Toxic algal blooms can now be detected up to two weeks before they become a serious health hazard, thanks to an early warning system developed through an Australian university-industry partnership.
The kit, which was first developed in Sydney and trialled in Tasmania, is now being used by seafood farmers in China, the USA, France, and regulatory bodies and farmers in the UK and Australia.
Microalgae are invisible to the naked eye, but the neurotoxins they produce can have serious consequences for human health and the seafood industry.
“While it’s not possible to stop these blooms, it is feasible to predict them,” says Professor Shauna Murray, of the University of Technology Sydney.
Shauna, along with PhD student Rendy Ruvindy and industry partner Diagnostic Technology, designed DinoDTec, a detection kit for the microalgae species Alexandrium. It allows farmers to prepare—for example harvesting shellfish earlier, or switching to harvest an unaffected area.
Alexandrium can produce large amounts of paralytic shellfish toxin (PST) when they go through a massive growth phase, commonly known as an algal bloom.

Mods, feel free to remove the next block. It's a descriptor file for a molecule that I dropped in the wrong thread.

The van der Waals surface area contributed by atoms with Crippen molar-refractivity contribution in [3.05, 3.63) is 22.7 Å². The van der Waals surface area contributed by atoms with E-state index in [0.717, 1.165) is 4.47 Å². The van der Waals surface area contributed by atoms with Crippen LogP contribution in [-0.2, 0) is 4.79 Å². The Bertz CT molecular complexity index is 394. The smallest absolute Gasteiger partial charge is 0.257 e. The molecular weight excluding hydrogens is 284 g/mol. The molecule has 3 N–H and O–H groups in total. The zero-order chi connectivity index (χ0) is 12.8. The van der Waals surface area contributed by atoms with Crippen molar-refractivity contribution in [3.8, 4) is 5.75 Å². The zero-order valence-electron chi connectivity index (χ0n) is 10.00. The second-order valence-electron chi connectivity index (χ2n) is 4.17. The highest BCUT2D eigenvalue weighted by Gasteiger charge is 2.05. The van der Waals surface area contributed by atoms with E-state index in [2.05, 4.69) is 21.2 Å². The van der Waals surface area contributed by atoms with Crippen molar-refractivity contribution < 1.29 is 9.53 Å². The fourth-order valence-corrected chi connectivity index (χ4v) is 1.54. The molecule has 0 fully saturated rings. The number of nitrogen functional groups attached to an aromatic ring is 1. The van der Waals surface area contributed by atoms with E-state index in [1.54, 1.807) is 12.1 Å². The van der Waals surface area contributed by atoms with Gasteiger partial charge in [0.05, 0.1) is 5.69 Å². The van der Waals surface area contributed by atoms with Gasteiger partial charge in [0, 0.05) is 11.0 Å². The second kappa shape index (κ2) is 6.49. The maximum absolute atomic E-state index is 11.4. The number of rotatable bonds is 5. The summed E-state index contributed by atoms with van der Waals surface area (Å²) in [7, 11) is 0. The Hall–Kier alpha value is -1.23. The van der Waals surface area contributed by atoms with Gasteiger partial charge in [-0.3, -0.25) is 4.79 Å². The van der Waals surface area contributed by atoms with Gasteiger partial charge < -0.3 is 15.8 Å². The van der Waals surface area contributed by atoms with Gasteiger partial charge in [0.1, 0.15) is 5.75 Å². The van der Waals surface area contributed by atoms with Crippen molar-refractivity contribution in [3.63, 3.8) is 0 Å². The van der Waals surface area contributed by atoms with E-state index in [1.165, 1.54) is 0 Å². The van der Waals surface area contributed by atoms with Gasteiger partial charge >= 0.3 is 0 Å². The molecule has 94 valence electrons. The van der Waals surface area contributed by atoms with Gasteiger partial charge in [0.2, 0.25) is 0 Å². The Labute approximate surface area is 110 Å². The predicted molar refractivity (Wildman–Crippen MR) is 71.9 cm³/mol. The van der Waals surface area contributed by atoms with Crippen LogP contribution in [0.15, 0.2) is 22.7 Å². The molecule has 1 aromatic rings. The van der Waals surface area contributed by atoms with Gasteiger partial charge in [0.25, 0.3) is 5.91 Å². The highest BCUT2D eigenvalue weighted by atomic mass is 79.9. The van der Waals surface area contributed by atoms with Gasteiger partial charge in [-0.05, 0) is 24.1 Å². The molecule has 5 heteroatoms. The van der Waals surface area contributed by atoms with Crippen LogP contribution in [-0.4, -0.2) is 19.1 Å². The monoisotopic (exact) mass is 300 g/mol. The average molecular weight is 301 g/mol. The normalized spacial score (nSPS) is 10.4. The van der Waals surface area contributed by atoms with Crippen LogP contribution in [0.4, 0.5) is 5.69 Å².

When commercially important species such as clams or lobsters feed on the algae the toxins accumulate in their bodies, making them unusable by the seafood industry. In 2012 alone an algal bloom cost the Tasmanian seafood industry nearly $23 million.
In 2016, mussel farmer Phil Lamb switched production to their Victorian sites when they detected a potential algal bloom using the kit.
“We now run DinoDTec weekly. Relying solely on sending meat samples interstate for testing, which can take up to five days, puts us at risk. During this time, the product may be harvested, distributed and even consumed,” Phil says.
Banner image credit: UTS
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University of Technology Sydney
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